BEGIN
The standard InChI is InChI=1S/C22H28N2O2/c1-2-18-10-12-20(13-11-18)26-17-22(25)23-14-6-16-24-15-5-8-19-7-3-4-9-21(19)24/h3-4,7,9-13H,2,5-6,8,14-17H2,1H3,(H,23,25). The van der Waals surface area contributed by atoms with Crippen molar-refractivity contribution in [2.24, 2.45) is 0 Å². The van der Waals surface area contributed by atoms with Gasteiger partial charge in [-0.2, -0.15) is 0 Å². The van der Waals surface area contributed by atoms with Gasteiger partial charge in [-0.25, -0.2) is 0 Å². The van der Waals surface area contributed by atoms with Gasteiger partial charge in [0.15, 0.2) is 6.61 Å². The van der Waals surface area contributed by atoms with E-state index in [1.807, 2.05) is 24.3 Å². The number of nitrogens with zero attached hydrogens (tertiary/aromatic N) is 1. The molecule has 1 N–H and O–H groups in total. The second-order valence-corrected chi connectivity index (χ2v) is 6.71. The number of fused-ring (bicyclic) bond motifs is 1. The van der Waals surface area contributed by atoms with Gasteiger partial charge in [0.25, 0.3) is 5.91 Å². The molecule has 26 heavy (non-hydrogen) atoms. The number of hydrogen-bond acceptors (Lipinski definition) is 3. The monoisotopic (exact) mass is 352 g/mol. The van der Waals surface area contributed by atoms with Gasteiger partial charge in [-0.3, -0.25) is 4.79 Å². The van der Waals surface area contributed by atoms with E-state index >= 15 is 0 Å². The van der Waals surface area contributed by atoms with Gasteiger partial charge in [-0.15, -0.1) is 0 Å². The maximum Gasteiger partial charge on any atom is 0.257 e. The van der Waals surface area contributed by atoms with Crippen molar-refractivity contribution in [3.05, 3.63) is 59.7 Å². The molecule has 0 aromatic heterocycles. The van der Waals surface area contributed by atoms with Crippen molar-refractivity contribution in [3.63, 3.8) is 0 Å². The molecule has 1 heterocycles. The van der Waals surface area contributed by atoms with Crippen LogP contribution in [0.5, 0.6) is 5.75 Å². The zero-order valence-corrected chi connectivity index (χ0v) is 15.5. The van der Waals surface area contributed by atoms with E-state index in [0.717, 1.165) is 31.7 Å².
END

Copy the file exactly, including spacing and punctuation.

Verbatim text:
The standard InChI is InChI=1S/C22H28N2O2/c1-2-18-10-12-20(13-11-18)26-17-22(25)23-14-6-16-24-15-5-8-19-7-3-4-9-21(19)24/h3-4,7,9-13H,2,5-6,8,14-17H2,1H3,(H,23,25). The van der Waals surface area contributed by atoms with Crippen molar-refractivity contribution in [2.24, 2.45) is 0 Å². The van der Waals surface area contributed by atoms with Gasteiger partial charge in [-0.2, -0.15) is 0 Å². The van der Waals surface area contributed by atoms with Gasteiger partial charge in [-0.25, -0.2) is 0 Å². The van der Waals surface area contributed by atoms with Gasteiger partial charge in [0.15, 0.2) is 6.61 Å². The van der Waals surface area contributed by atoms with E-state index in [1.807, 2.05) is 24.3 Å². The number of nitrogens with zero attached hydrogens (tertiary/aromatic N) is 1. The molecule has 1 N–H and O–H groups in total. The second-order valence-corrected chi connectivity index (χ2v) is 6.71. The number of fused-ring (bicyclic) bond motifs is 1. The van der Waals surface area contributed by atoms with Gasteiger partial charge in [0.25, 0.3) is 5.91 Å². The molecule has 26 heavy (non-hydrogen) atoms. The number of hydrogen-bond acceptors (Lipinski definition) is 3. The monoisotopic (exact) mass is 352 g/mol. The van der Waals surface area contributed by atoms with Gasteiger partial charge in [-0.3, -0.25) is 4.79 Å². The van der Waals surface area contributed by atoms with E-state index >= 15 is 0 Å². The van der Waals surface area contributed by atoms with Gasteiger partial charge in [-0.15, -0.1) is 0 Å². The maximum Gasteiger partial charge on any atom is 0.257 e. The van der Waals surface area contributed by atoms with Crippen molar-refractivity contribution in [3.05, 3.63) is 59.7 Å². The molecule has 0 aromatic heterocycles. The van der Waals surface area contributed by atoms with Crippen molar-refractivity contribution in [3.63, 3.8) is 0 Å². The molecule has 1 heterocycles. The van der Waals surface area contributed by atoms with Crippen LogP contribution in [0.5, 0.6) is 5.75 Å². The zero-order valence-corrected chi connectivity index (χ0v) is 15.5. The van der Waals surface area contributed by atoms with E-state index in [0.717, 1.165) is 31.7 Å².